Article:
Overtime, the brain adapts to the mechanism of misused substances, releasing less amounts of dopamine, and causing the user to try more of the substance, which results in further addiction. For more information, read my post The Science of Addiction: How Drugs Affect the Brain.


The diagnosis of substance abuse follows a set of sequential steps. Various screening tests help identify people who are abusing substances. These tests usually involve answering a set of questions related to the patient’s background, level of addiction, substance use, and psychological problems. However, because substance abusers often deny their use, these tests are professionally designed to provoke answers related to the problems associated with their substance use. The result of a screening test is generally confirmed by taking approval from a qualified professional, preferably a clinical psychiatrist or general physician.

For employers who want to screen employees for substance abuse, multi-panel drug test cups can be a solution to get an accurate and quick reading. These test cups not only make things simple but also provide a seamless screening process. They come up with a wide range of features: anywhere from 3 to 12 panels and everywhere in between. In addition, these cups are able to read the presence of up to 14 different drugs. All it takes is just one cup to determine the level of substance abuse.

Treatment for Substance Abuse

Treating the substance addiction is always possible if the addicted person agrees to get proper treatment. Treatment options usually vary depending on the level of addiction, the substance used, and the person's age. The majority of treatment centers focus on a 12-step process of guilt admission, religious beliefs, and group therapy.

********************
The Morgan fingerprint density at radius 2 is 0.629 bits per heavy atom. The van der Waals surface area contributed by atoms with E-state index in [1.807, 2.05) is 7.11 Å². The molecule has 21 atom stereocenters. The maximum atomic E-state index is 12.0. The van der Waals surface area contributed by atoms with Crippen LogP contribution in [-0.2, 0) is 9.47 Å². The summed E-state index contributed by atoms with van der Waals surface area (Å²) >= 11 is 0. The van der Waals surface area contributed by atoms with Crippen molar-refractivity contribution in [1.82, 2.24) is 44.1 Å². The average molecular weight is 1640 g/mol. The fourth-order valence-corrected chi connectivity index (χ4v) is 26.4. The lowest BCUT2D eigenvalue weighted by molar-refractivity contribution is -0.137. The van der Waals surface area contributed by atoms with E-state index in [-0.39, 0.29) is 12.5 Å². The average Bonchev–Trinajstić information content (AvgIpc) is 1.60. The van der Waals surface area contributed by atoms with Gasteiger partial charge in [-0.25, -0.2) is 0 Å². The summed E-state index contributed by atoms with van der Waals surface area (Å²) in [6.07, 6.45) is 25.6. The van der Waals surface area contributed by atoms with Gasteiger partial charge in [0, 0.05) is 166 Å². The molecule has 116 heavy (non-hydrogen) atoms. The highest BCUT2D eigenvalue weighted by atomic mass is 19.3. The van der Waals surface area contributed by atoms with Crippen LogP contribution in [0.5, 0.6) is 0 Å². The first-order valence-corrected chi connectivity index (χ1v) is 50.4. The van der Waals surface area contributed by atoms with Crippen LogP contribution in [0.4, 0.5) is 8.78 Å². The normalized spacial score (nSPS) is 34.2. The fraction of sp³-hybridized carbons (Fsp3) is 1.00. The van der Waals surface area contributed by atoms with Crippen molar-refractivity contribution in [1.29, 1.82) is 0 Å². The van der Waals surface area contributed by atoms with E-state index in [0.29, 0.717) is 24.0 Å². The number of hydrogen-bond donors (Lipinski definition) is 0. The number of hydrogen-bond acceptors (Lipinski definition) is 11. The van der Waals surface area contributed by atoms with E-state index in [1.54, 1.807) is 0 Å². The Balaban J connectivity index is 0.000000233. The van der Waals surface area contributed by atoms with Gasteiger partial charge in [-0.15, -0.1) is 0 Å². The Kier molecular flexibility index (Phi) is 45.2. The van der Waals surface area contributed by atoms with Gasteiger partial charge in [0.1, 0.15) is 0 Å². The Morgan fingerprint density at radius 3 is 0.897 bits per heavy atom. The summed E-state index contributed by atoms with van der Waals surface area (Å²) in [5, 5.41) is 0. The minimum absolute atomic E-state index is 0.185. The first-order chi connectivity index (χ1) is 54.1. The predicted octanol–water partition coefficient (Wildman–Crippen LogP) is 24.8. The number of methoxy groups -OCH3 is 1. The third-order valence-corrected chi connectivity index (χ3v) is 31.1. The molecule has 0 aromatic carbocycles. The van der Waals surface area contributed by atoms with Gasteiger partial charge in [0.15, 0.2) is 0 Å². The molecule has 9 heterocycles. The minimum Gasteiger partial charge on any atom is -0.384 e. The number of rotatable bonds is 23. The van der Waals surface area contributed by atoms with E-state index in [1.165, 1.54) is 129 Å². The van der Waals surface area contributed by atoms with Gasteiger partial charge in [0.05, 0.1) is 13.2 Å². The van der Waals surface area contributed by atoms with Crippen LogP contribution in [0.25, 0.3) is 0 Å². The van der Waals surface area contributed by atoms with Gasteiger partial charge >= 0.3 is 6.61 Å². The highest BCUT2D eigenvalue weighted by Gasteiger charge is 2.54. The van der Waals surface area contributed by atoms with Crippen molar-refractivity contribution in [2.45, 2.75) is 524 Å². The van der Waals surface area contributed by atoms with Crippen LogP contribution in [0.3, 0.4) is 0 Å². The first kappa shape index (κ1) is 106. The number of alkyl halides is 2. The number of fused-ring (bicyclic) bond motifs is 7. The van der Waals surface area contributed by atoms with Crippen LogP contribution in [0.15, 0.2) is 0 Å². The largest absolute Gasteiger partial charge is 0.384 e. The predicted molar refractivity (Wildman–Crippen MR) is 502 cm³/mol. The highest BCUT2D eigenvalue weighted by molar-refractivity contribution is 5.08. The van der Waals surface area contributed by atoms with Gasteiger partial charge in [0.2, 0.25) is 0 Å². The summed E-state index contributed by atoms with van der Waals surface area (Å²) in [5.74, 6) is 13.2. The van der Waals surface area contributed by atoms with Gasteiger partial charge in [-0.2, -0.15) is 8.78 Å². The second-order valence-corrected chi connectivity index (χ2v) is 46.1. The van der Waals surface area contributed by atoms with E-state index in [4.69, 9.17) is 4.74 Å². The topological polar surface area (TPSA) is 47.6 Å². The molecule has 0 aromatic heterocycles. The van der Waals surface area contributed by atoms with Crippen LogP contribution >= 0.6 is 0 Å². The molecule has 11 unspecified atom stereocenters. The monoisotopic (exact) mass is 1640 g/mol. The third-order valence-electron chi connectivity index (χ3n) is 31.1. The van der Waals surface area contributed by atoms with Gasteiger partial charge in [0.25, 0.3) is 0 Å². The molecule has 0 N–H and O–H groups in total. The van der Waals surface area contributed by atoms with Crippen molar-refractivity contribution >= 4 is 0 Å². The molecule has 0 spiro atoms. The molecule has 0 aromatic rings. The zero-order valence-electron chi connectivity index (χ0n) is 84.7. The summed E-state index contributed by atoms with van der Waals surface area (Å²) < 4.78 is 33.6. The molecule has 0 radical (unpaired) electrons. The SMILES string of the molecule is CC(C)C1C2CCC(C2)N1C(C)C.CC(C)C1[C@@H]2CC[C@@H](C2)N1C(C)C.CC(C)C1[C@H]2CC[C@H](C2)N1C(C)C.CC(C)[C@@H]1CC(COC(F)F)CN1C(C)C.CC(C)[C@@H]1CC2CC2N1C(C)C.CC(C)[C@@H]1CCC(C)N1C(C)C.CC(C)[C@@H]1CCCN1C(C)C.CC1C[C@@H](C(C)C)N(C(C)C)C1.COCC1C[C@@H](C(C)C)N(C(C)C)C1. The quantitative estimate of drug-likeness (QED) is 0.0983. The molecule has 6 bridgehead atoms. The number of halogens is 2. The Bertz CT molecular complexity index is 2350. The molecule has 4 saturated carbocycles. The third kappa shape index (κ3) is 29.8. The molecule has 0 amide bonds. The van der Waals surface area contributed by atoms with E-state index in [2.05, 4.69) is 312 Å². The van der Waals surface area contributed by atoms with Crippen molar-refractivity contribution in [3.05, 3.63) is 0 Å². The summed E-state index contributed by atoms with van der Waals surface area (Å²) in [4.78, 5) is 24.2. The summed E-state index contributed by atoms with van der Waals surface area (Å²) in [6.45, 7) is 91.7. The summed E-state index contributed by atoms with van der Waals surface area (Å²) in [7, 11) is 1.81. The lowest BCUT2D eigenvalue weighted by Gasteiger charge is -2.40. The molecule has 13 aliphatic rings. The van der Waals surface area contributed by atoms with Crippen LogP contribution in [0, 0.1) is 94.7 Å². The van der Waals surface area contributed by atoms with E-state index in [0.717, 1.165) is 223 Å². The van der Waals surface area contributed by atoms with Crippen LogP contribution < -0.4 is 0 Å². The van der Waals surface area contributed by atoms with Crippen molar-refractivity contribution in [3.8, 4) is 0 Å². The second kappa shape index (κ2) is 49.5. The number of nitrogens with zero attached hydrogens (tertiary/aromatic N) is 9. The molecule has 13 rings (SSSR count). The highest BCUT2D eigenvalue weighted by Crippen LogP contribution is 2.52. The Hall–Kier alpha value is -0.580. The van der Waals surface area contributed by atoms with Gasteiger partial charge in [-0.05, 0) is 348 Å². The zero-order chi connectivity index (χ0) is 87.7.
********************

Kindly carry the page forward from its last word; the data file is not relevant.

However, because solving the underlying mental and psychological issues is more important to ensure unsolicited relapse, learning how to handle various triggers such as stress, anxiety, and friends' temptations is a critical aspect of substance abuse treatment. Hence, behavioral therapy that treats the actual issue is growing in popularity.

Many people in the early stages of addiction go through outpatient rehabilitation where they continue with their jobs and their lives while seeking help. The help groups are typically either a clinic or one of the substance anonymous groups, or a combination of the two.

Inpatient drug rehab is an option for those grew physical dependence to substance. Residential stays in hospitals or clinics prevent these people from accessing the substances they are addicted to. These programs typically include long-term treatment options with a minimum stay of 30-90 days, and then outpatient care to ensure that returning home doesn't cause a relapse.

Most traditional substance abuse treatment is characterized by periods of relapse before the patient is truly free of their addiction. This is mainly caused by familiar triggers, temptations from 'friends', and stress, all of which can be avoided by learning how to handle these triggers through behavioral therapy.


Anyone looking to get into a drug treatment program should consult with their doctor to determine the best options and treatment possibilities for their needs. Though there are many different types of rehabilitation, it is always a good idea to get a professional opinion first, because some treatment methods are better than conventional methods to treat certain types of addiction.

Medical Reference

Nutt DJ, King LA, Phillips LD, & Independent Scientific Committee on Drugs (2010). Drug harms in the UK: a multicriteria decision analysis. Lancet, 376 (9752), 1558-65 PMID: 21036393

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Welcome to Medical-Reference. My name is Imtiaz Ibne Alam. I'm a pharmacist and a freelance medical writer with 7+ years of experience in the health care industry.